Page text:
Lessons From “The Twilight Zone”

The original “Twilight Zone” TV series had a tight budget. Despite depicting creatures from other worlds, ghosts, supernatural events, and other planets, “The Twilight Zone” producers always had to keep costs down. As a result, the script writers had to get creative and create stories that gave the illusion of being in another world without the expense of creating that other world.

That’s the lesson every screenwriter should memorize. Practice writing low-budget screenplays because those are the ones most likely to be produced since they offer the least amount of financial risk.

Think from a studio’s point of view. Would you rather risk hundreds of millions of dollars on an unknown screenplay or risk a few million? Robert Rodriguez even filmed his first movie, “El Mariachi,” for only $7,000.

When you focus on low-budget stories, you have to get creative in making that story feel anything but low-budget. That actually helps create a more engaging and interesting story.

On the other hand, Hollywood loves pouring millions into so-called “sure-fire” hits that ultimately flop like the “Divergent” series,” “Jupiter Ascending,” or “King Arthur.” Spending lots of money on costumes, sets, and special effects mean nothing if you don’t have a decent story to tell in the first place.

Low-budget means avoiding historical stories due to costume and set requirements. Low-budget also means keeping locations to a minimum. “Moon” was a science fiction film with a fairly elaborate set, but it didn’t require massive special effects such as those found in the horrible “Star Wars” prequels. Because “Moon” kept the action confined to a moon base, the cost of the set was not too expensive.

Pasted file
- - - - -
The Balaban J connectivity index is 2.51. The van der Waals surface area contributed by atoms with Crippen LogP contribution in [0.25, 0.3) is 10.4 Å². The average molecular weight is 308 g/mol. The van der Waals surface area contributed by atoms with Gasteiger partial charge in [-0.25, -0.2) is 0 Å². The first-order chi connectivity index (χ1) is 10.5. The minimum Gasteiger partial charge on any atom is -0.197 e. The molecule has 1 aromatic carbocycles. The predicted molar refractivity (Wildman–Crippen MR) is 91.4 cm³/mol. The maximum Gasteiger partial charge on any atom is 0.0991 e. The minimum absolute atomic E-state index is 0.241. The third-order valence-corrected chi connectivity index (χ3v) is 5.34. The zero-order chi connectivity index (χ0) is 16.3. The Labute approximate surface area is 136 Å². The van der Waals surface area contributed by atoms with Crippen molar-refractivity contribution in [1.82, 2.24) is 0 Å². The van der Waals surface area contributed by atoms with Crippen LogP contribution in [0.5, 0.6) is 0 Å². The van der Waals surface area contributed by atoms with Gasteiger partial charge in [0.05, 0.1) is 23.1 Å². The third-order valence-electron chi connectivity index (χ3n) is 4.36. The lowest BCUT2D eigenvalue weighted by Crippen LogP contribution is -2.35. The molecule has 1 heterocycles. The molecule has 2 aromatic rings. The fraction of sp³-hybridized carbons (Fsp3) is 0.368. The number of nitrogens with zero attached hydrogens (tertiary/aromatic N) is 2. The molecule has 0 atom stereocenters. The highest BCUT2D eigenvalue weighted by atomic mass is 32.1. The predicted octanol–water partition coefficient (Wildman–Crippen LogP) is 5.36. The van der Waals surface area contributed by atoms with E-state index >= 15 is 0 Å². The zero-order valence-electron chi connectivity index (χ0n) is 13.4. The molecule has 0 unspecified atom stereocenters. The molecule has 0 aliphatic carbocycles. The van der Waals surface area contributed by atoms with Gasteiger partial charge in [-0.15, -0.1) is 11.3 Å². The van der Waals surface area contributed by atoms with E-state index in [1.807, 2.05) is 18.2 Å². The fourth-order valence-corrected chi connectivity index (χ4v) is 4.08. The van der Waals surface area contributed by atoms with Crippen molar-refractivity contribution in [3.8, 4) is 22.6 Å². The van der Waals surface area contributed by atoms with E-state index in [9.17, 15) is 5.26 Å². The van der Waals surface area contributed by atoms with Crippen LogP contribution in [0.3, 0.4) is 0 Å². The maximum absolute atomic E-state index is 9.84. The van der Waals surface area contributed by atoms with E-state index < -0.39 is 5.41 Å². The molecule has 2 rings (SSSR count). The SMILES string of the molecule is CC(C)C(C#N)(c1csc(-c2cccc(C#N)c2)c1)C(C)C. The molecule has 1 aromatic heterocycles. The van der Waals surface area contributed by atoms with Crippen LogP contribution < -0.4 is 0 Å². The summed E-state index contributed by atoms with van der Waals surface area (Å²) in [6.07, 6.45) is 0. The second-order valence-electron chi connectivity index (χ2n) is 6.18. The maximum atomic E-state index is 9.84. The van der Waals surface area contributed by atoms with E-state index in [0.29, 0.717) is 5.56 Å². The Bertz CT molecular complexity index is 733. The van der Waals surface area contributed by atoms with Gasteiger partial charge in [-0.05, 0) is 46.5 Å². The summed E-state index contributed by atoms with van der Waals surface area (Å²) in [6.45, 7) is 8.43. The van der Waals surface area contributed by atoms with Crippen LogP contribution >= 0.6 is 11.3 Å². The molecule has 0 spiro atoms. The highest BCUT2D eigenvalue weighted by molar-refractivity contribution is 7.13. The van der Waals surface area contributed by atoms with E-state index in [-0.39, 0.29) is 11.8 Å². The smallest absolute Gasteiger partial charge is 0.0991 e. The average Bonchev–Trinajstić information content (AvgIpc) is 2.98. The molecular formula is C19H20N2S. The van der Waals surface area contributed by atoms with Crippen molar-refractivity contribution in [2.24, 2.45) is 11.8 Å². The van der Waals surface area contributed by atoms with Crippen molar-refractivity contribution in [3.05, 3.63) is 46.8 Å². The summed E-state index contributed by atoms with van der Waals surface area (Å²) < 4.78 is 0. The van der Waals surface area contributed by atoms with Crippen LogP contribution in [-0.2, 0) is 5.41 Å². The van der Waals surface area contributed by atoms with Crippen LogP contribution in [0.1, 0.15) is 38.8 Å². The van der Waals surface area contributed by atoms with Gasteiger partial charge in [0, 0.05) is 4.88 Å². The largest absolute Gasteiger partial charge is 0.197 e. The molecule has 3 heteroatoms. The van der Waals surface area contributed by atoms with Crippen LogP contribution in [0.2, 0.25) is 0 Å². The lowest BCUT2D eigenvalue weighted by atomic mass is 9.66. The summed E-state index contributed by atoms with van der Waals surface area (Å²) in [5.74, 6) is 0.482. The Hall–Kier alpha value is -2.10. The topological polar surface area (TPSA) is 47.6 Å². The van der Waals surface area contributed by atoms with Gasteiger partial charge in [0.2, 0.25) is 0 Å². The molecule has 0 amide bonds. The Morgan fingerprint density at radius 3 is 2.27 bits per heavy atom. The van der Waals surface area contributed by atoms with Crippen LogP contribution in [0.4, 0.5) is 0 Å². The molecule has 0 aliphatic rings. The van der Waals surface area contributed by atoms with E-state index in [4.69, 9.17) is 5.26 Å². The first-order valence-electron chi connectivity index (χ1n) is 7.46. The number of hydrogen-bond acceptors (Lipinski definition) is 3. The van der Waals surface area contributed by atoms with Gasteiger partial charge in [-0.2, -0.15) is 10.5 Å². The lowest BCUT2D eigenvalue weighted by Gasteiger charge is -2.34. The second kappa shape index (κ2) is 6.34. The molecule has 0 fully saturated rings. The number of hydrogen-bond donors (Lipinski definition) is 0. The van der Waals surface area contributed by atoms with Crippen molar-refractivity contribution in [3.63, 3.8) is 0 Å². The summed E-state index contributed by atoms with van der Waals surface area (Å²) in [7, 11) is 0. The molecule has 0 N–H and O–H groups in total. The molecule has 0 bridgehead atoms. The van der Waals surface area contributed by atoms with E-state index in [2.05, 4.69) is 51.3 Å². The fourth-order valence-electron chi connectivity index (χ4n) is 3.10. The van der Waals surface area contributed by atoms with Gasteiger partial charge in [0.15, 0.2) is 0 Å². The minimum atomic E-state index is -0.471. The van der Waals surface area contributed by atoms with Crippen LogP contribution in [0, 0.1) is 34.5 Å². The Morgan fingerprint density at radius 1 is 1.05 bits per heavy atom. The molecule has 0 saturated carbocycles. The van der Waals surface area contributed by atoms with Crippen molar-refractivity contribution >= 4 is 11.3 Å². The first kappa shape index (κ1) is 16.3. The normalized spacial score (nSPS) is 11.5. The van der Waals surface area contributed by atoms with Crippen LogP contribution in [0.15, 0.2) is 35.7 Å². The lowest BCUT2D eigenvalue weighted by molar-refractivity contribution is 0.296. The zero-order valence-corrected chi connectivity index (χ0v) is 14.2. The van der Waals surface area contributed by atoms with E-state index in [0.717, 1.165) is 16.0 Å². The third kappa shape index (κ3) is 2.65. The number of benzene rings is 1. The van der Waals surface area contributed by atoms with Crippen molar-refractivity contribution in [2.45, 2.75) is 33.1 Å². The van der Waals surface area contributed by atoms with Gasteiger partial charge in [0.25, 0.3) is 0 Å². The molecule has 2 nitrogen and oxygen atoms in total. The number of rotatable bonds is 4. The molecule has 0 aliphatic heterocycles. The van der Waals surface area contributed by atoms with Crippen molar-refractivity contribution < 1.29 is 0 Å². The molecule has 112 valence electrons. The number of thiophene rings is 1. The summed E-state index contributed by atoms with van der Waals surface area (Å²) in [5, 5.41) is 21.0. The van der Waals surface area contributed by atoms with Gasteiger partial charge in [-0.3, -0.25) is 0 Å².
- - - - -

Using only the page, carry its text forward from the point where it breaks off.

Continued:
Low-budget screenplays have a much greater chance of getting produced than trying to write the next “Star Wars” that involves massive special effects. Think low-budget because if you can tell a compelling story with a minimal amount of special effects, you’ll still be able to tell a compelling story with a much larger budget.

Spending more money never means creating a better story. Crafting a compelling plot with intriguing characters always creates a better story so think low-budget and let your creativity run wild within this limitation. You’ll find that low-budget screenplays can be the best way to break into Hollywood.

After all, look how people still love and watch the original “Twilight Zone” series despite its low-budget sets. How many people will still want to watch big budget bombs like “Jupiter Ascending” decades from now?

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